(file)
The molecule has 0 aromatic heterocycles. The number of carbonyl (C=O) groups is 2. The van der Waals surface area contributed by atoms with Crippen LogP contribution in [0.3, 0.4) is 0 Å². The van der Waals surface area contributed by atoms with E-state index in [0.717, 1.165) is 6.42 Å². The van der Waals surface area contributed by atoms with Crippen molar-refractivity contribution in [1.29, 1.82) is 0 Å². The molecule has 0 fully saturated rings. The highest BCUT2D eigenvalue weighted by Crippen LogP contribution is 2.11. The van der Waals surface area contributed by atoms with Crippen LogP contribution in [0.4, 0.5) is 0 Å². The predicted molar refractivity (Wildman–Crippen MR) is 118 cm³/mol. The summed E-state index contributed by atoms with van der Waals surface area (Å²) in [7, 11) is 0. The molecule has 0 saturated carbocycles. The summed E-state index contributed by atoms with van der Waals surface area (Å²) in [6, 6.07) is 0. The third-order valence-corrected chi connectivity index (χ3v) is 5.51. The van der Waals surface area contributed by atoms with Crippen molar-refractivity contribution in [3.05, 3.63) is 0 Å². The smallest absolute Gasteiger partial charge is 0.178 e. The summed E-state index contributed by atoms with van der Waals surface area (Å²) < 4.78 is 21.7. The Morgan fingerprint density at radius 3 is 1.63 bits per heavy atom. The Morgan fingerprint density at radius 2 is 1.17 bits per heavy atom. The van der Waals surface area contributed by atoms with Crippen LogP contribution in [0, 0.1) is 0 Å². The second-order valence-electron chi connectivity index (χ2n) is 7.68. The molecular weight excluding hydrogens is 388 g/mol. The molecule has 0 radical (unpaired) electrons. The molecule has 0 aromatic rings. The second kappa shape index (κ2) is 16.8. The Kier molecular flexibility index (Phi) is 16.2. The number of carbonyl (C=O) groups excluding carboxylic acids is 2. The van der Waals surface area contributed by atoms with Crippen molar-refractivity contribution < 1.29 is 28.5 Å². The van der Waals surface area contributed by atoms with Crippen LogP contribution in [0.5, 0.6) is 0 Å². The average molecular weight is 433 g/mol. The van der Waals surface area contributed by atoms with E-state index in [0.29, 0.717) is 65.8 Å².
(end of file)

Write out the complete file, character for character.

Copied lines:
The molecule has 0 aromatic heterocycles. The number of carbonyl (C=O) groups is 2. The van der Waals surface area contributed by atoms with Crippen LogP contribution in [0.3, 0.4) is 0 Å². The van der Waals surface area contributed by atoms with E-state index in [0.717, 1.165) is 6.42 Å². The van der Waals surface area contributed by atoms with Crippen molar-refractivity contribution in [1.29, 1.82) is 0 Å². The molecule has 0 fully saturated rings. The highest BCUT2D eigenvalue weighted by Crippen LogP contribution is 2.11. The van der Waals surface area contributed by atoms with Crippen LogP contribution in [0.4, 0.5) is 0 Å². The predicted molar refractivity (Wildman–Crippen MR) is 118 cm³/mol. The summed E-state index contributed by atoms with van der Waals surface area (Å²) in [7, 11) is 0. The molecule has 0 saturated carbocycles. The summed E-state index contributed by atoms with van der Waals surface area (Å²) in [6, 6.07) is 0. The third-order valence-corrected chi connectivity index (χ3v) is 5.51. The van der Waals surface area contributed by atoms with Crippen molar-refractivity contribution in [3.05, 3.63) is 0 Å². The smallest absolute Gasteiger partial charge is 0.178 e. The summed E-state index contributed by atoms with van der Waals surface area (Å²) < 4.78 is 21.7. The Morgan fingerprint density at radius 3 is 1.63 bits per heavy atom. The Morgan fingerprint density at radius 2 is 1.17 bits per heavy atom. The van der Waals surface area contributed by atoms with Crippen LogP contribution in [0, 0.1) is 0 Å². The second-order valence-electron chi connectivity index (χ2n) is 7.68. The molecular weight excluding hydrogens is 388 g/mol. The molecule has 0 radical (unpaired) electrons. The molecule has 0 aromatic rings. The second kappa shape index (κ2) is 16.8. The Kier molecular flexibility index (Phi) is 16.2. The number of carbonyl (C=O) groups excluding carboxylic acids is 2. The van der Waals surface area contributed by atoms with Crippen molar-refractivity contribution < 1.29 is 28.5 Å². The van der Waals surface area contributed by atoms with Crippen LogP contribution in [0.5, 0.6) is 0 Å². The average molecular weight is 433 g/mol. The van der Waals surface area contributed by atoms with E-state index in [0.29, 0.717) is 65.8 Å².